Lexus Update: Our Response to the Los Angeles Times on Lexus ES 300/330 Drivetrain Issue

Lexus objects to the Los Angeles Times’ portrayal of how the company responded to customer concerns regarding a drivetrain issue in the 2002-2006 Lexus ES300/330 (“Toyota Kept Lexus Issue from Buyers” May 23, 2010).   
 
The Times mischaracterizes a service process that is common throughout the auto industry to address rare performance issues.  Transmission hesitation and momentary surge in the Lexus ES 300/330 was not a safety or unintended acceleration issue but a customer satisfaction and drivability issue about which only a limited number of customers raised concerns.  We did not keep this issue from ES owners but, instead, proactively addressed the needs of those customers who were dissatisfied with the feel and performance of their vehicle’s drivetrain. 
 
Overall, 98% of all customers were satisfied with their vehicle’s performance, as evidenced by the numerous quality and customer satisfaction awards and recognition the Lexus ES has received, including best-in-class in J.D. Power and Associates’ Initial Quality Study (IQS) in three of the first five years after it was introduced:
 
• May 2003 – Lexus ES 300 is the highest ranked entry luxury car in the 2003 J.D Power and Associates IQS.
• May 2005 – The Lexus ES 330 is the highest ranked mid-luxury car in the J.D. Power and Associates IQS.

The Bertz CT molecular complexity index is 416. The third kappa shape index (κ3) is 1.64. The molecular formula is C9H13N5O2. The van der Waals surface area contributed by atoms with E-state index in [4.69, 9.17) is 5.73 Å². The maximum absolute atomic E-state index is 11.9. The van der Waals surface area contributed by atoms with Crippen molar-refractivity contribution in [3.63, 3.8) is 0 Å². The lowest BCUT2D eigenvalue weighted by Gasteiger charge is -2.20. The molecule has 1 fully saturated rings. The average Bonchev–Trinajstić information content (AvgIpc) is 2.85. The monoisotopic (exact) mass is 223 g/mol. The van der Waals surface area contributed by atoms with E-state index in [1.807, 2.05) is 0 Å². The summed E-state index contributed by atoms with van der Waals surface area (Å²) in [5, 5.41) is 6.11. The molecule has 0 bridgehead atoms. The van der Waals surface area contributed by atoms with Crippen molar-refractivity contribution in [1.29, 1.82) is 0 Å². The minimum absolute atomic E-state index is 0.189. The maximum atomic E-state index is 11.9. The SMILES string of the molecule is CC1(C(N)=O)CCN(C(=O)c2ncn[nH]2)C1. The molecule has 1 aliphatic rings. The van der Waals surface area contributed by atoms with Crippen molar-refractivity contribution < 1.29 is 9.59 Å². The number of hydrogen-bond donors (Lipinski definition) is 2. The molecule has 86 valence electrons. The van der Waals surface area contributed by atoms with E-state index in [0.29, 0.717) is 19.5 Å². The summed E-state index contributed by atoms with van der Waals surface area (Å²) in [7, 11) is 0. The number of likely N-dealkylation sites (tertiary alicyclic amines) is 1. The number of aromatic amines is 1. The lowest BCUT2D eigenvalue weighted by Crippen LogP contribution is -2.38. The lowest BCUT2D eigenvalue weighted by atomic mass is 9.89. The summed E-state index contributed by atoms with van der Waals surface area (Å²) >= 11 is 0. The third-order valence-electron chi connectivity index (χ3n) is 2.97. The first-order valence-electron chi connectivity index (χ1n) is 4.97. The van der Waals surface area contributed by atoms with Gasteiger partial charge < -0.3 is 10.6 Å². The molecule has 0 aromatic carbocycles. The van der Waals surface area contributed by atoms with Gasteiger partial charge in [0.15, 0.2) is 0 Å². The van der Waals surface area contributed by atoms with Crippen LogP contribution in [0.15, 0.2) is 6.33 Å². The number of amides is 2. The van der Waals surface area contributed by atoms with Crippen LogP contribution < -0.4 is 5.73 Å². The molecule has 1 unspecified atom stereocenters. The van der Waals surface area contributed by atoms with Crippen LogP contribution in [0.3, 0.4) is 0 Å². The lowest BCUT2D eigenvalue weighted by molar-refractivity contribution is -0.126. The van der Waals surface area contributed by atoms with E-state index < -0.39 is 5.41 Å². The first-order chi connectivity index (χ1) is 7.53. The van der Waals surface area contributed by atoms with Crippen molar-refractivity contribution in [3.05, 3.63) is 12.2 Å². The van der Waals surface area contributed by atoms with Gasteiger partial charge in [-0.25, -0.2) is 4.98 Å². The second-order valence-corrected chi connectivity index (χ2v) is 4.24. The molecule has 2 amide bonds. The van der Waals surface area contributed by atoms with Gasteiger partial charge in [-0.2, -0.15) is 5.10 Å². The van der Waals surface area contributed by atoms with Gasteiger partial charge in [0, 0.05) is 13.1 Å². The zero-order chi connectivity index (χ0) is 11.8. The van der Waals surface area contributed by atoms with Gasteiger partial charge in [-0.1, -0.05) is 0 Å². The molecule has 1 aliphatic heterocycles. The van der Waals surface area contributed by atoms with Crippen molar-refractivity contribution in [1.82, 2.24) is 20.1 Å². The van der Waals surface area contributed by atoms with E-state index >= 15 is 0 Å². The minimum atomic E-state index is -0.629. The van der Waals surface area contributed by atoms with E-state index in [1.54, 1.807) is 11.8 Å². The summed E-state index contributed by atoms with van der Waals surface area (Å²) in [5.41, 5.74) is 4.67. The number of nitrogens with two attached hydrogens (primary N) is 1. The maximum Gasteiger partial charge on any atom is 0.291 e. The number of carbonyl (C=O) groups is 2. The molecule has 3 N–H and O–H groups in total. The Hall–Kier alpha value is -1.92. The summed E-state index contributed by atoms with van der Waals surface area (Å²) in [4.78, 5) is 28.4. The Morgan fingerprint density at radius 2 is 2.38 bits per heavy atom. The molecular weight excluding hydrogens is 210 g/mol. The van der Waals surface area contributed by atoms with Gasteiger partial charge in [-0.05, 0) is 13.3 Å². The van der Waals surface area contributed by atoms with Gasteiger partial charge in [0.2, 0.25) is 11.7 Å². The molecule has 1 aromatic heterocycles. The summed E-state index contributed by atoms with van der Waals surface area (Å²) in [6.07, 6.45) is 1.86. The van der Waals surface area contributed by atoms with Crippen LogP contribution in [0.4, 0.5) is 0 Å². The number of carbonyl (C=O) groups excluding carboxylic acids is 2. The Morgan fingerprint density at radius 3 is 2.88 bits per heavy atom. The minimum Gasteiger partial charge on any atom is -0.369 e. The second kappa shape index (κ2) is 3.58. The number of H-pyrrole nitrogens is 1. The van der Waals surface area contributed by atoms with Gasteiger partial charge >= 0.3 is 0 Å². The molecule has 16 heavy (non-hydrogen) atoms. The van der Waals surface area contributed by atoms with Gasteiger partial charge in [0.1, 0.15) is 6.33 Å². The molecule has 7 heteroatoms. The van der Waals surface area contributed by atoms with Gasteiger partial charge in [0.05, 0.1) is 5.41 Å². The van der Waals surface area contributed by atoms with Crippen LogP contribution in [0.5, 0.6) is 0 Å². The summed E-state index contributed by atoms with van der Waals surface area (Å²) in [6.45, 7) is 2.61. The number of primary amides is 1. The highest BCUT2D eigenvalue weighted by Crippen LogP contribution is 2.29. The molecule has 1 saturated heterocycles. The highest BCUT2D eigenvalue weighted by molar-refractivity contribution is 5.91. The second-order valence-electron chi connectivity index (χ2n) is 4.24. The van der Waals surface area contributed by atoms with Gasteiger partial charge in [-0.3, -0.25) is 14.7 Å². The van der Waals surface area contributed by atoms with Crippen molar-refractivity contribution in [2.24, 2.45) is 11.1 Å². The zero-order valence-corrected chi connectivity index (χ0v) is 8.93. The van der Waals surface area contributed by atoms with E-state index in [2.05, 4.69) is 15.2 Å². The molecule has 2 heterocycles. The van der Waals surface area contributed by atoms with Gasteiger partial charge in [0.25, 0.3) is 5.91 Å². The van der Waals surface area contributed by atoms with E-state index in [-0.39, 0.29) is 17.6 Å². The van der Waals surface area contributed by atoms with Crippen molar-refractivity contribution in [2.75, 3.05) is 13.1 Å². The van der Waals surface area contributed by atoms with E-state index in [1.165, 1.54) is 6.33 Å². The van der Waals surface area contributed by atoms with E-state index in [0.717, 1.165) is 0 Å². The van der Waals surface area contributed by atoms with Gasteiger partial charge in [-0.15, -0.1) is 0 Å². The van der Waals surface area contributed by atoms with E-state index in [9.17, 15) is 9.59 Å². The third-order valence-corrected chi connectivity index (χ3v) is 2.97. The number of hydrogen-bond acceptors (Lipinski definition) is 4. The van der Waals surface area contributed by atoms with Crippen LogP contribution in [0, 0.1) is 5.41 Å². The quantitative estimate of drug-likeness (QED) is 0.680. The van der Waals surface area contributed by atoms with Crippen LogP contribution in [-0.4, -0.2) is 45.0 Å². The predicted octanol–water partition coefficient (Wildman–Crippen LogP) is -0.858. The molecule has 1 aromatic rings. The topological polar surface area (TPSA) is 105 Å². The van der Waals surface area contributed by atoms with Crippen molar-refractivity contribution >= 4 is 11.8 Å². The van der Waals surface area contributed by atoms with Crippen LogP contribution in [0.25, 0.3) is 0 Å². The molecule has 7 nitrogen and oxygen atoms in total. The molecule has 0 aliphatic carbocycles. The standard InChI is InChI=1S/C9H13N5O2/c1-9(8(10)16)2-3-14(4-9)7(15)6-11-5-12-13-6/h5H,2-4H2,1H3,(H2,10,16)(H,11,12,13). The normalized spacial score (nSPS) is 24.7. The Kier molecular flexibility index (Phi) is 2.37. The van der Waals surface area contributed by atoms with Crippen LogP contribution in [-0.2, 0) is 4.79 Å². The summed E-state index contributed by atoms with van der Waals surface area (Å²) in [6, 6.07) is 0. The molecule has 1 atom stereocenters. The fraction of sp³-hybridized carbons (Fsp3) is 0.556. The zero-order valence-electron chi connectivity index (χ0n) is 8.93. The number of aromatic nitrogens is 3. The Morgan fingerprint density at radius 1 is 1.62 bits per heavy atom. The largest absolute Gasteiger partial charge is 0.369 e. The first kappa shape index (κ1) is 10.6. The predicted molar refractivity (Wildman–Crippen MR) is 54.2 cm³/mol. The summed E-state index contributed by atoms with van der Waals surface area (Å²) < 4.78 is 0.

• June 2006 – Lexus ES 330 earns J.D. Power and Associates IQS award in the Mid-size Premium Car segment.
• July 2003 – ES 300 ranks first in the entry luxury sedan class in the 2003 J.D. Power and Associates Vehicle Dependability Study (VDS).
• On the manufacturing side, J.D. Power and Associates awarded the ES 300 manufacturing facility, the Tsutsumi Plant in Japan, the Bronze Plant Award. 

What’s more, our own research shows that owner loyalty for the fourth- and fifth-generation ES sedan was at or near the top for the entry-luxury segment.
 
The technical service bulletins (TSB) issued to address this drivetrain issue in the Lexus ES300/330 were efforts to achieve greater customer satisfaction with smoother shifting between gears in the automatic transmission.
 
Once a TSB was available to address this condition, we proactively reached out to the small segment of Lexus customers who had previously contacted us about this issue to ensure they were aware the TSB was available, that their concerns were properly addressed and that they were satisfied with their vehicle’s performance.  This TSB is still available to all other customers who may experience the same issue. 
 
Transmission shifting is often a matter of customer preference, and the vast majority of owners were either not affected by or did not have a concern about this drivability issue.  More specifically, some like quick, firm shifts, while others prefer slower, gentler shifting.  In addressing drivetrain performance, Lexus strived to satisfy the widest range of customer expectations and preferences.